U.S. Department of Labor Final Overtime Rule to Take Effect January 1, 2020
The U.S. Department of Labor (DOL) just unveiled a final rule updating the Fair Labor Standards Act’s overtime and minimum wage exemptions for executive, administrative, and professional (EAP) workers. This rule raises the standard salary threshold to $684 per week, or $35,568 per year, for an employee to qualify as exempt. Effectively, this salary adjustment increases the number of workers eligible for overtime pay by 1.3 million workers. As the effective date is fast-approaching, it is important to understand your options and how to comply when January 1, 2020 rolls around.
How Did We Get Here?
A final rule by the DOL has been looming since a threshold increase was proposed by the Obama administration back in 2016. The administration proposed a threshold of $47,000-more than double the current threshold set back in 2004-and wanted future increases to be tied to changes in the cost of living. A federal judge in Texas invalidated the proposal in 2017, causing the current administration to seek a more modest proposal. The final rule appears to be a compromise between businesses and employees, increasing the current threshold by $12,000 and not providing for future increases.
How Should Employers Respond?
With the final rule taking effect on January 1, 2020, employers will have the next 95 days to comply with the new rule. Although a tall order, understanding your options as an employer will help accelerate the process and ease the transition into the New Year.
The primary task for employers will be to analyze the status of all employees who earn below the new salary threshold but are currently classified as exempt. With regard to these employees, employers will have two options: (1) reclassify such employees as nonexempt hourly workers, or (2) increase the salaries of such employees over the new threshold to keep them eligible for the EAP exemption.
Should an employer choose to reclassify employees as nonexempt hourly employees, the employer must ensure there are available funds to cover overtime expenses or it may have to implement procedures to legally and properly limit overtime hours and/or shift additional work elsewhere to mitigate the increased cost. This reclassification will entitle the affected employee to overtime pay for any overtime hours worked, which some employees may view positively. However, reclassification to nonexempt may decrease morale if affected employees view their new nonexempt status as a demotion.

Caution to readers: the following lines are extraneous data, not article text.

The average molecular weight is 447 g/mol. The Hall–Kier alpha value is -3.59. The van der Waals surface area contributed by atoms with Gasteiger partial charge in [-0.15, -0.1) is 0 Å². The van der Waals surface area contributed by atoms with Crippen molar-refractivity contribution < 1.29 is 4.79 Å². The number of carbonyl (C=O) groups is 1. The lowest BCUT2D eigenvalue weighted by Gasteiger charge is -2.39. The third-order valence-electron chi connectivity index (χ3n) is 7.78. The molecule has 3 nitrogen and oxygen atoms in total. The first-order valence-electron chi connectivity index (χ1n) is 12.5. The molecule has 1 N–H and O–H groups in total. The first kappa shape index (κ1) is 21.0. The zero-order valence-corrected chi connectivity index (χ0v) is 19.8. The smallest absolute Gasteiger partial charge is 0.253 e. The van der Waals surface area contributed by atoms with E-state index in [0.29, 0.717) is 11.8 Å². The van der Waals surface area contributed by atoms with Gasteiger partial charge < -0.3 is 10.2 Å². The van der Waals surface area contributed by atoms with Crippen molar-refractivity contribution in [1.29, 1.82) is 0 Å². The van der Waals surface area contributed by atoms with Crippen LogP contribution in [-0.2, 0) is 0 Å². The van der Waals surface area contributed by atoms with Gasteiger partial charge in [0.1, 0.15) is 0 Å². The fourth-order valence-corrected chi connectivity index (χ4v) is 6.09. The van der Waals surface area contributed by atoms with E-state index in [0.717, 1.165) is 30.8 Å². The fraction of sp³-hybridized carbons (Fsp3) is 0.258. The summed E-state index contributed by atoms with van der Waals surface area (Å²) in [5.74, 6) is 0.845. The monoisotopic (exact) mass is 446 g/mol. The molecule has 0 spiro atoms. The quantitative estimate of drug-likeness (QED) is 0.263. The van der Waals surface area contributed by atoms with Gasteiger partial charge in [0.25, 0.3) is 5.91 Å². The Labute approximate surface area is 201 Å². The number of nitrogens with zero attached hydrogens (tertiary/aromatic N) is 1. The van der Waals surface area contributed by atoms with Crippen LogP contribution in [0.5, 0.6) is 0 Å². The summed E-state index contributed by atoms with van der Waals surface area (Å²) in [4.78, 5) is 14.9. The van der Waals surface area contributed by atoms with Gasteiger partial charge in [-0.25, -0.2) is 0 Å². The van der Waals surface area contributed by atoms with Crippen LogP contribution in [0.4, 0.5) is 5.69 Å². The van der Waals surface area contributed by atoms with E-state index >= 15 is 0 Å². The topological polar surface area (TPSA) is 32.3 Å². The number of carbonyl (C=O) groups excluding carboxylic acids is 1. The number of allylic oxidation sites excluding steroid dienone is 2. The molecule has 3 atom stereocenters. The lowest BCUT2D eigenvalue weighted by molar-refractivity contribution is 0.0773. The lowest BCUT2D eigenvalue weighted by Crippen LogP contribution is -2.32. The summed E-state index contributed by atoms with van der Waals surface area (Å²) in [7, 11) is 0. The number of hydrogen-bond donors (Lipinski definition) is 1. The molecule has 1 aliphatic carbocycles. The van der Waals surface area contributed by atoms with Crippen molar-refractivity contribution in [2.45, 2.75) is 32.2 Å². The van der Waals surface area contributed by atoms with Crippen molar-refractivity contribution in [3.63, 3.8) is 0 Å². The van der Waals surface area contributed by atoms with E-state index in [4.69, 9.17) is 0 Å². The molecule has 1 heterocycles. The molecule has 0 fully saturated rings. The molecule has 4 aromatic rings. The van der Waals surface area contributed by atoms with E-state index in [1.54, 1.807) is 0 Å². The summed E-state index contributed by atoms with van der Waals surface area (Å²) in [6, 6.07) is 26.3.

If an employer chooses to increase an employee’s salary to remain eligible for the exemption, the employer must still assess and confirm that the employee’s job duties qualify them for an EAP exemption. This option excludes the employee’s ability to receive overtime compensation but maintains the intrinsic value of being an exempt employee.
Once employers determine how they will proceed with employee classifications, it is important to understand the increased costs of complying with the DOL’s final rule. An increasing number of nonexempt employees will result in new expenses for the company such as increased overtime, administrative expenses associated with tracking overtime, and costs associated with nonexempt benefits such as paid vacations.
However, the most pivotal investment in the process will be taking the time needed to effectively communicate the impacted employees’ newly-classified nonexempt status so they understand their expectations and the new procedures they need to follow, and still feel appreciated for the value they provide. This step is often overlooked but is important to the overall success of the process and to ensure employee job satisfaction.
Where Can You Go From Here?
If there are any questions or uncertainty, it is important to involve counsel early in the process for a couple of reasons. First, involving a lawyer can help confirm proper employee classification, which can be complicated and tricky. Second, it will help reduce exposure to legal scrutiny down the line in the event of an audit or investigation by the DOL or legal challenge by the employee.
If you have any questions about the above alert or are interested in learning more about how to comply with the new requirements, AJ can be reached at firstname.lastname@example.org or reach out to Heidi Carpenter (head of HR & Employment practice) at email@example.com or Shannon McDonough at firstname.lastname@example.org (head of HR & Employment practice).